Omicron Virus Variant Linked to Less Severe Outcomes in Children in New Study

By Zachary Stieber
Zachary Stieber
Zachary Stieber
Reporter
Zachary Stieber covers U.S. and world news. He is based in Maryland.
January 17, 2022 Updated: January 17, 2022

The Omicron virus variant causes less severe disease in young children, according to a new study.

Researchers analyzed the health records of nearly 80,000 children under 5 years old who contracted the CCP (Chinese Communist Party) virus, which causes COVID-19, for the first time, mostly when the Delta virus strain was dominant in the United States.

Comparing the outcomes of the group who contracted COVID-19 recently during the Omicron-driven wave to those who got the illness during the Delta dominance, researchers found that the former were less likely to go to emergency departments, require hospitalization, be admitted to intensive care units, and require mechanical ventilation.

“This is the first large-scale study in children under 5 years old to show that COVID-19 infections from Omicron were less severe than Delta, with significant reductions in severe outcomes ranging from 29 percent for ED visits to 71 percent for mechanical ventilation,” Rong Xu, a biomedical professor at Case Western Reserve University and one of the study’s authors, told The Epoch Times in an email.

COVID-19 hospitalizations and cases have been rising among many age groups in the country since Omicron emerged, including among pediatric populations. While the hospitalizations can be misleading—many patients are admitted for other reasons—those under 5 are the only population that can’t get COVID-19 vaccines, spurring concern about how Omicron may be affecting them.

Studies from multiple countries, including South Africa, showed that Omicron is resulting in a lower percentage of severe cases and hospitalizations than Delta, even as it bypasses protection from vaccines and prior infection better than the earlier strain.

The new research, published last week as a preprint, indicates that young children also are experiencing fewer severe cases on average.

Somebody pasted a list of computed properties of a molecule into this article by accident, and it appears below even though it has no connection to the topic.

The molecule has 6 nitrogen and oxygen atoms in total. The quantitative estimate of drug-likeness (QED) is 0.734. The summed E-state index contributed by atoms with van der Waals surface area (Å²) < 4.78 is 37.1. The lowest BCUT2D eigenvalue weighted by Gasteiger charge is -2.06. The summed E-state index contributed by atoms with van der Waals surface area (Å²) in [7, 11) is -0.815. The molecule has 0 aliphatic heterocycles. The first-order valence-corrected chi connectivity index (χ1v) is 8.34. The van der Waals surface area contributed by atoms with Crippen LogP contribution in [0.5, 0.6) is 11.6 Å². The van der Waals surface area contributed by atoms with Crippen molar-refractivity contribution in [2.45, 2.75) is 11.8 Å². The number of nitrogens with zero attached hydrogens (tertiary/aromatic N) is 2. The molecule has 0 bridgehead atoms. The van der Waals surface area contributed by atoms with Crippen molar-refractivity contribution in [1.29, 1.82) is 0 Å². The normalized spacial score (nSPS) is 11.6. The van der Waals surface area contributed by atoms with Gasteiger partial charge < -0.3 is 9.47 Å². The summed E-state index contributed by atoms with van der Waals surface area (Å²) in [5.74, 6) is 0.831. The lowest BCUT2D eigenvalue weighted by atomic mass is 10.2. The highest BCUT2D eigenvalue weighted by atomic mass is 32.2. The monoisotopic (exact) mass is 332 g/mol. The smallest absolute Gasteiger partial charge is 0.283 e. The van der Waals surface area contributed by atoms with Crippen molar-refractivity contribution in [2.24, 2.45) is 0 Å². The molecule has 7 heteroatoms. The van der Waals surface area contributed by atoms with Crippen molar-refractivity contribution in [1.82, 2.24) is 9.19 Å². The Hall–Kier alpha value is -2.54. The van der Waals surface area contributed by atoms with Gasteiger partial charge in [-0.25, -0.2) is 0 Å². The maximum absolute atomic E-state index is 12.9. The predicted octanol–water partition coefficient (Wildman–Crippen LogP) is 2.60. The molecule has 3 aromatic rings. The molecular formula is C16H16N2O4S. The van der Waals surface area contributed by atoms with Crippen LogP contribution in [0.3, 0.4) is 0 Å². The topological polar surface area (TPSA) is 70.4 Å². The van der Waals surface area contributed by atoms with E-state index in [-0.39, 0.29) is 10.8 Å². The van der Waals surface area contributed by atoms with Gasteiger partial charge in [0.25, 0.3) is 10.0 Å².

Researchers used the TriNetX Analytics network platform, which contains de-identified electronic health records of 90 million patients across the United States. About 7,200 of the cases studied were detected after the dominance of Omicron.

In the three days after detection, the children were significantly less likely to need hospital care or mechanical ventilation, typically reserved for the most severe cases, researchers found. They didn’t include children with evidence of prior infection, or natural immunity.

“Since vaccines are not available to children under 5 and the study population comprised of children who had no previous infections by coronavirus, there were no confounding effects of vaccination or prior infections, so there should be no effects of preexisting immunity. Taken together, these results suggest that the Omicron variant is inherently milder than the Delta variant in infected children under 5,” they wrote.

That’s good news for parents, some of whom may have seen headlines about the rise in child hospitalizations attributed to COVID-19, even incidental ones.

The Delta virus variant already presented little risk to young children. Researchers said mortality risks weren’t reported because so few deaths have occurred, both during the period of time when Delta dominated and the more recent Omicron dominance.

Limitations included the study being observational and retrospective and the Omicron cohort likely containing a small number of Delta infections. Researchers said further studies are needed to try to determine longer-term acute consequences of Omicron and similar matters.

Xu said that despite the findings, “the risks for severe clinical outcomes from Omicron in children under 5 are still substantial.”

“Together with the high transmissibility of Omicron and the sheer number of children who have been infected, the overall clinical consequence of Omicron on children could be greater than the Delta variant,” she said.